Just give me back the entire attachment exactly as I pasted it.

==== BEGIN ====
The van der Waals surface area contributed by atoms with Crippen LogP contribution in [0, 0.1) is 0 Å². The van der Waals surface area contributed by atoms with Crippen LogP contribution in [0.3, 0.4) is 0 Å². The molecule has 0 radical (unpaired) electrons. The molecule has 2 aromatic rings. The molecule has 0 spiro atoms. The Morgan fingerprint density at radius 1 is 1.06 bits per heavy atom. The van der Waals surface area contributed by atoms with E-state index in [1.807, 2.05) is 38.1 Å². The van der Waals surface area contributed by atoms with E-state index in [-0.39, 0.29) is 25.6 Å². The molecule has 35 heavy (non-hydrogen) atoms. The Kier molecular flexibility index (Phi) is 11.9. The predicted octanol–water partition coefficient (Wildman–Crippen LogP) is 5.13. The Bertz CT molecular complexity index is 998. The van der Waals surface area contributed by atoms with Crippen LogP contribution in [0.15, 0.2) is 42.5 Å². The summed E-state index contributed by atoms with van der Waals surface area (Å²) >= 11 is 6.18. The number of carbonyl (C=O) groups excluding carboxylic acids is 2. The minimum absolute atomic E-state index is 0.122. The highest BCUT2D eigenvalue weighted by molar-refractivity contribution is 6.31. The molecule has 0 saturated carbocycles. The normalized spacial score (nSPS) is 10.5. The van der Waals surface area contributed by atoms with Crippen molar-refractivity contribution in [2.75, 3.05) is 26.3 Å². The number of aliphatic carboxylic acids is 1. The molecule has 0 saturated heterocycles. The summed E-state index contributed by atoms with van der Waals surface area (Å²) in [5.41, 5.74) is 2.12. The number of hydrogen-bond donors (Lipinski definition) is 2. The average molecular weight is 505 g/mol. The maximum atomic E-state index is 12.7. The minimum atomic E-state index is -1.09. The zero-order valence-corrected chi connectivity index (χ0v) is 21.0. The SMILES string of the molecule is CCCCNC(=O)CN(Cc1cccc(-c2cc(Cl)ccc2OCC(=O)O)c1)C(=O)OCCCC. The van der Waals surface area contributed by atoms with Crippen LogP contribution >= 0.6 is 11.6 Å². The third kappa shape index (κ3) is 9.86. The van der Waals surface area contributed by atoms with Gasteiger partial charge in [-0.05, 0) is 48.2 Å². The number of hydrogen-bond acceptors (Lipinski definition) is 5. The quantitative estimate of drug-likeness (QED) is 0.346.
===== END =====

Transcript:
The van der Waals surface area contributed by atoms with Crippen LogP contribution in [0, 0.1) is 0 Å². The van der Waals surface area contributed by atoms with Crippen LogP contribution in [0.3, 0.4) is 0 Å². The molecule has 0 radical (unpaired) electrons. The molecule has 2 aromatic rings. The molecule has 0 spiro atoms. The Morgan fingerprint density at radius 1 is 1.06 bits per heavy atom. The van der Waals surface area contributed by atoms with E-state index in [1.807, 2.05) is 38.1 Å². The van der Waals surface area contributed by atoms with E-state index in [-0.39, 0.29) is 25.6 Å². The molecule has 35 heavy (non-hydrogen) atoms. The Kier molecular flexibility index (Phi) is 11.9. The predicted octanol–water partition coefficient (Wildman–Crippen LogP) is 5.13. The Bertz CT molecular complexity index is 998. The van der Waals surface area contributed by atoms with Crippen LogP contribution in [0.15, 0.2) is 42.5 Å². The summed E-state index contributed by atoms with van der Waals surface area (Å²) >= 11 is 6.18. The number of carbonyl (C=O) groups excluding carboxylic acids is 2. The minimum absolute atomic E-state index is 0.122. The highest BCUT2D eigenvalue weighted by molar-refractivity contribution is 6.31. The molecule has 0 saturated carbocycles. The normalized spacial score (nSPS) is 10.5. The van der Waals surface area contributed by atoms with Crippen molar-refractivity contribution in [2.75, 3.05) is 26.3 Å². The number of aliphatic carboxylic acids is 1. The molecule has 0 saturated heterocycles. The summed E-state index contributed by atoms with van der Waals surface area (Å²) in [5.41, 5.74) is 2.12. The number of hydrogen-bond donors (Lipinski definition) is 2. The average molecular weight is 505 g/mol. The maximum atomic E-state index is 12.7. The minimum atomic E-state index is -1.09. The zero-order valence-corrected chi connectivity index (χ0v) is 21.0. The SMILES string of the molecule is CCCCNC(=O)CN(Cc1cccc(-c2cc(Cl)ccc2OCC(=O)O)c1)C(=O)OCCCC. The van der Waals surface area contributed by atoms with Crippen LogP contribution >= 0.6 is 11.6 Å². The third kappa shape index (κ3) is 9.86. The van der Waals surface area contributed by atoms with Gasteiger partial charge in [-0.05, 0) is 48.2 Å². The number of hydrogen-bond acceptors (Lipinski definition) is 5. The quantitative estimate of drug-likeness (QED) is 0.346.